Cleft palate/cleft lip are the most common types of birth defects. About one baby in 2,000 is born with a cleft palate, and one in 1,000 is born with a cleft lip. Cleft palate/cleft lips occur when the two sides of either the roof of the mouth (palate) or the lips fail to fuse in the embryo. The cause of this birth defect is unknown. The incidence of cleft palate alone is about 30% of these defects; cleft lip alone is about 20%, and cleft palate and cleft lip have about 50% of these defects.
A cleft palate is a congenital condition that affects the palate's structure, often requiring early intervention and a comprehensive treatment approach. With timely medical care and ongoing support, individuals with cleft palate can lead healthy, fulfilling lives and overcome the conditions' associated challenges.
Types of Cleft Palate:
A cleft palate can manifest in different ways, and its severity varies. The primary types include:
- Incomplete Cleft Palate (Soft Palate Cleft): In this form, a cleft or gap occurs in the soft tissue at the back of the mouth, known as the soft palate. This may or may not extend into the hard palate.
- Complete Cleft Palate (Hard and Soft Palate Cleft): This type involves a cleft that affects both the soft palate and the hard palate, creating a more extensive gap.
- Submucous Cleft Palate: In this less common type, the cleft is covered by a thin layer of oral lining mucosa, making it less visible.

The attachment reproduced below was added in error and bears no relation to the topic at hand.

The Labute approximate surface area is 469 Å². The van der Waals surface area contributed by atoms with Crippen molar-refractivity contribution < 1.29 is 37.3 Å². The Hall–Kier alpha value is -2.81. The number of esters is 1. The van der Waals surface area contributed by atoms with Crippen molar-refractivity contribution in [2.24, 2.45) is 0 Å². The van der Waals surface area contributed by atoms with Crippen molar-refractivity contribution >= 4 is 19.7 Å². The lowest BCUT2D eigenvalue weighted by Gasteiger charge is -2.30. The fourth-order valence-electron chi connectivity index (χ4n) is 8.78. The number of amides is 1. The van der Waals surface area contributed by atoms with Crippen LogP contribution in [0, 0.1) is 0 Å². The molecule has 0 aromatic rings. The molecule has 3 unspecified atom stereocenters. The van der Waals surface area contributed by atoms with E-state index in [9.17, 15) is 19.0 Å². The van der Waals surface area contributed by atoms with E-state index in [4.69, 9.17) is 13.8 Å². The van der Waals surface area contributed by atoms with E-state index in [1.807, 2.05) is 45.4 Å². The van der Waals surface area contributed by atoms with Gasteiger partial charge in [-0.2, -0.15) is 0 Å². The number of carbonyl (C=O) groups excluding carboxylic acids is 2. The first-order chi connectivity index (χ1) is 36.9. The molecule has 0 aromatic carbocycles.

A cleft lip is a congenital condition that affects the upper lip, often requiring early intervention and a comprehensive treatment approach. With timely medical care and ongoing support, individuals with cleft lip can lead healthy, fulfilling lives and overcome the challenges associated with the condition.
Symptoms and Complications:
Cleft lip can lead to various symptoms and potential complications, including:
- Feeding difficulties, such as the gap in the lip, can affect the baby's ability to form a proper seal while breastfeeding or bottle-feeding.
- Speech difficulties, such as cleft lip can impact articulation and pronunciation.
- Dental issues, such as misalignment of teeth.
- Hearing problems, particularly ear infections and potential hearing loss.
- Psychosocial challenges, such as the visible difference in the lip can affect self-esteem and social interactions.